The Hamer women, powerfully muscled and shining from the goat fat they rub into their skin, stride along topless in goatskin skirts. They wear heavy metal collars, and their hair hangs down in a bowl-cut of braids worked with ochre mud and goat fat. The Hamer are one of the three tribes that kill mingi children and they also have a way of aborting mingi pregnancies, by reaching up inside the woman and crushing the foetus’s head.
Outsiders who hear about mingi infanticide often assume it is a primitive form of population control, but there is no evidence to support this view. All the tribes in the valley, whether they practise infanticide or not, are increasing their numbers at the same rapid rate. The Kara have grown from 1,000 to 5,000 in Labuko’s lifetime, and the Hamer are the most numerous of all, with 57,000 people. For the tribes that believe in mingi – the Kara, Hamer and Bena – killing these children is a way to keep their populations increasing, by averting the famines and plagues that they think would come if they let the cursed children live.
The slanting sun illuminates a landscape of thorn scrub and acacia trees, stick and grass huts, teenage goatherds with long thin legs and AK-47s decorated with feathers and monkey fur, and then a tour bus full of European tourists, who have come down a long hard road from Addis Ababa to photograph the wild tribes. Some Hamer and Kara villages are now charging tourists to photograph their sacred bull-jump ceremonies, in which young men run naked across the backs of bulls, and young women demand to be whipped until the blood runs down their backs. The resulting scars are a source of pride among the women, and also an insurance policy for the future: the man who puts the scars on her back is obliged to look after her if her husband should die.
Labuko and Dore hope that the rescued mingi children will return to their birth villages as teenagers and go through the initiation ritual of the bull jump. Otherwise, they won’t be able to marry within the tribe, or be considered members of the tribe. At present, the idea of mingi children bull-jumping is anathema to the tribal elders, but this is a time of big changes in the lower Omo, and the old certainties are crumbling away. More and more young people are going to school, learning about the outside world and rejecting the belief in mingi. Better roads are bringing in more tourists, modern goods are appearing in the markets, television is arriving, and the Ethiopian government, with Chinese money and Italian engineers, is building a gigantic dam on the Omo river to generate hydro-electric power. The seasonal floods, on which the tribes have always depended to grow crops and bring up grazing for their livestock, are expected to come to an end in the next year or two.
Meanwhile a newborn baby girl weakens on the lap of a warrior in Dus village. Night has fallen and the road has turned into an interbraided confusion of narrow sandy tracks meandering through dense thorn scrub. Dore is navigating and it’s one fork in the road after another. He gets out at one point, looks around in the moonlight, overrules the driver, and prevents a plunge into a deep chasm. If Dore can keep making the right decisions, Dus village is two hours away.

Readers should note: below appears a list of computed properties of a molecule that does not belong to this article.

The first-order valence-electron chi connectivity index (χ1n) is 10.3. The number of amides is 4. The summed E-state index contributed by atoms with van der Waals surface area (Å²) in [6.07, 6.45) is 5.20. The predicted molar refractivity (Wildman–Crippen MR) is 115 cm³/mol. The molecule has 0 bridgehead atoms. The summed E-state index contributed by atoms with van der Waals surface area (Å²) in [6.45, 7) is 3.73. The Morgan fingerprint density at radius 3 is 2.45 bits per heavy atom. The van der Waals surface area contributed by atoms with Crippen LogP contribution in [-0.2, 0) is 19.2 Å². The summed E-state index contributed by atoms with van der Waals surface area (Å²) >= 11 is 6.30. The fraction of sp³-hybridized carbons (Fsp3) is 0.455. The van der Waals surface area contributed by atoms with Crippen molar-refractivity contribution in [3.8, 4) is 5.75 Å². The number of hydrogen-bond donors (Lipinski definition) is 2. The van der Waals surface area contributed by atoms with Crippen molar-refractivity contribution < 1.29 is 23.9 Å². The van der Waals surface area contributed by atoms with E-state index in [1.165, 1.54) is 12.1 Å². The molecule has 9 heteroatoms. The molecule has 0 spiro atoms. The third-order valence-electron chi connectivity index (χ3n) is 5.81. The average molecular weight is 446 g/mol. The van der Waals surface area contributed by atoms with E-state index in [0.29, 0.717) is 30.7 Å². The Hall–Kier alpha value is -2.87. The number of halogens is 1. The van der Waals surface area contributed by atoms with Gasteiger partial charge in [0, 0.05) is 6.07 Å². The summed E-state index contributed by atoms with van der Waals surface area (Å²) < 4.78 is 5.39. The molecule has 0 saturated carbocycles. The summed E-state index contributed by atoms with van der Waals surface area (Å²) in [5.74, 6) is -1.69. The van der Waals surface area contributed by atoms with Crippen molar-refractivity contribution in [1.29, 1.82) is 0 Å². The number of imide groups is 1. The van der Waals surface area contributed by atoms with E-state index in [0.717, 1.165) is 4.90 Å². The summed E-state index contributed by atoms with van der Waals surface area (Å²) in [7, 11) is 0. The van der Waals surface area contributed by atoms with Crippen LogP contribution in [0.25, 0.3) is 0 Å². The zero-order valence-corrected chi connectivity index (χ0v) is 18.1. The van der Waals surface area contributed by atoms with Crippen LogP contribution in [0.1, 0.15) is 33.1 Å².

Lale Labuko feels singled out by fate or God to guide his people through this time, to bridge them between two worlds. Even as a schoolboy he would bring back news, stories and information to the village, and people would gather round him to hear it. At the age of 10 he astonished the village by explaining that he had seen something called a film. It was a story come to life in moving pictures on a wall and it concerned the feats of a great warrior called Rambo.
Now Labuko has flown halfway round the world on aeroplanes. He has seen snow and ocean, the great cities of Germany and America, the Grand Canyon, and the Lakers play basketball in Los Angeles. Soon he will speak at Harvard University about his life and work. He handles these cultural transitions with a rare grace and poise, and an air of wise benevolence that one associates with a much older man.
After the missionary school, he went to a government school and then into business as a roving ammunition trader. He bought bullets for AK-47s at a good price from the Dassenech in the south, and sold them at a profit to the Kara and Hamer, using his languages and his missionary school connections. There was always a ready market. AK-47s have become such an integral part of tribal life that a young man can’t get married without one. The going price for a bride is 30 bulls, an AK-47 and a clip of 30 bullets, paid upfront to her family.
Then he worked as a guide for an abusive Dutchman (now deceased) who ran photographic safaris among the tribes from a camp on the Omo river. All through these years, Labuko was wondering how he could stop the mingi infanticide. Kara society, like most tribal society, is extremely conservative. It venerates elders, ancestors and tradition, and is deeply suspicious of change. The elders told him, and will tell you today, that the Kara had already tried letting mingi children live. The result was drought, famine, starvation and disease. Only when they started killing mingi children again did it start to rain and life returned to normal.